Another solar farm in Cambridgeshire fails to win a warm response
- Credit: Archant
Proposals to build a 242-acre solar farm in Guilden Morden has added fuel to continuing concerns that the growing number of similar developments are causing a blot on the Cambridgeshire landscape.
Plans for a solar farm at Rectory Farm are now in the process of being screened by environmental bodies before a formal planning application can be put forward for consultation by developer LDA Design.
The firm is seeking planning permission for a 25-year period, after which the site would be returned to its former state.
A security fence made of deer stocked fencing would be placed around the perimeter of the site, more in keeping with the rural landscape than traditional weld mesh fencing often used in solar farm developments.
Solar farm sceptic Clive Porter, who lives in Melbourn, said plans for the development in Guilden Morden only serve to add to his concerns about the rise in solar farms in the area.
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He plans to start a petition against what he sees as the continuing ‘intrusion’ of solar farms on the landscape.
Clive said: “It is high time that we started to take seriously our valuable agriculture assets in England, before we find ourselves in dire straits with our food supply.
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“Tinkering around with wind and solar power which will never ever produce anything like the amount of energy to keep the lights burning is suicidal for Britain.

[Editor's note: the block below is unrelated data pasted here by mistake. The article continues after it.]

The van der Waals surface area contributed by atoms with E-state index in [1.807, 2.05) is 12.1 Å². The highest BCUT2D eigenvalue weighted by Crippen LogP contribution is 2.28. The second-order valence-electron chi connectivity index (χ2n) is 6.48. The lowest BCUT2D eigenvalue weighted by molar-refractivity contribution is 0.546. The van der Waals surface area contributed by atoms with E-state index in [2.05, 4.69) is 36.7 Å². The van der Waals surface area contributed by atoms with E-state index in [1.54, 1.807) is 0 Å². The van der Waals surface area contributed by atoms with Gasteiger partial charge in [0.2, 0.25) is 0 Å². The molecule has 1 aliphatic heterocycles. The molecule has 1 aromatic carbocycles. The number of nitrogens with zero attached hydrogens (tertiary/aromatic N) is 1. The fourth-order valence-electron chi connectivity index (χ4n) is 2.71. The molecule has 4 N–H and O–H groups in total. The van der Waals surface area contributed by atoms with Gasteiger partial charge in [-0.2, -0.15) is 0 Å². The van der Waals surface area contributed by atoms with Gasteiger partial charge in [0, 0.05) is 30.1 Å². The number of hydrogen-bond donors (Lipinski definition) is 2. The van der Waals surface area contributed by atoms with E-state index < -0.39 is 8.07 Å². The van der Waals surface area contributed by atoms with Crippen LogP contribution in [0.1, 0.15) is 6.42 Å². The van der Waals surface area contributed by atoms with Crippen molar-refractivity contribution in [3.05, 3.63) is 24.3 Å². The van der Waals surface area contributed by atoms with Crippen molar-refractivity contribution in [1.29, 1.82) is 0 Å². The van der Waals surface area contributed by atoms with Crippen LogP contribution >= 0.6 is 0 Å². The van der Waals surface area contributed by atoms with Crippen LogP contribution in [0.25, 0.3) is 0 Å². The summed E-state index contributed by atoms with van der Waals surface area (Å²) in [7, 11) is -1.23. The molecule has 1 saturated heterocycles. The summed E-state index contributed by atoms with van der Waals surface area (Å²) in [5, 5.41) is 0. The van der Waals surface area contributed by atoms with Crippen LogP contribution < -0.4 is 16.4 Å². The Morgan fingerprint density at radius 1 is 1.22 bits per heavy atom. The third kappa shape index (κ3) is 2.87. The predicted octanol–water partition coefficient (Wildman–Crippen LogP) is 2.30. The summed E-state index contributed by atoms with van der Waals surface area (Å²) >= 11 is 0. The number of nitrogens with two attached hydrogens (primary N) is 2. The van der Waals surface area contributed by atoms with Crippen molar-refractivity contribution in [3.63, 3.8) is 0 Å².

“We desperately need a strategic national energy policy, which incorporates a nuclear backbone.”
At the end of last month, two solar farms at Black Peak Farm in Flint Cross and Munceys Farm in Melbourn were added to the list of newly opened sites in the area.
The two farms are capable of generating enough energy to power more than 14,000 homes and together will feature 36 bird boxes, 15 bat roosting boxes and two barn owl boxes.
Meanwhile in Litlington, plans have been put forward for a bio-fuelled power generation plant and barn restoration at Highfield Farm in Royston Road.
Developer REG Bio-Power aims to install about eight engines to generate power for up to three hours a day, six days a week at the site which covers just over one acre.
No staff would be required to work on site to operate the plant.
It would be run entirely remotely, responding from signals sent from the National Grid for start up and shut down.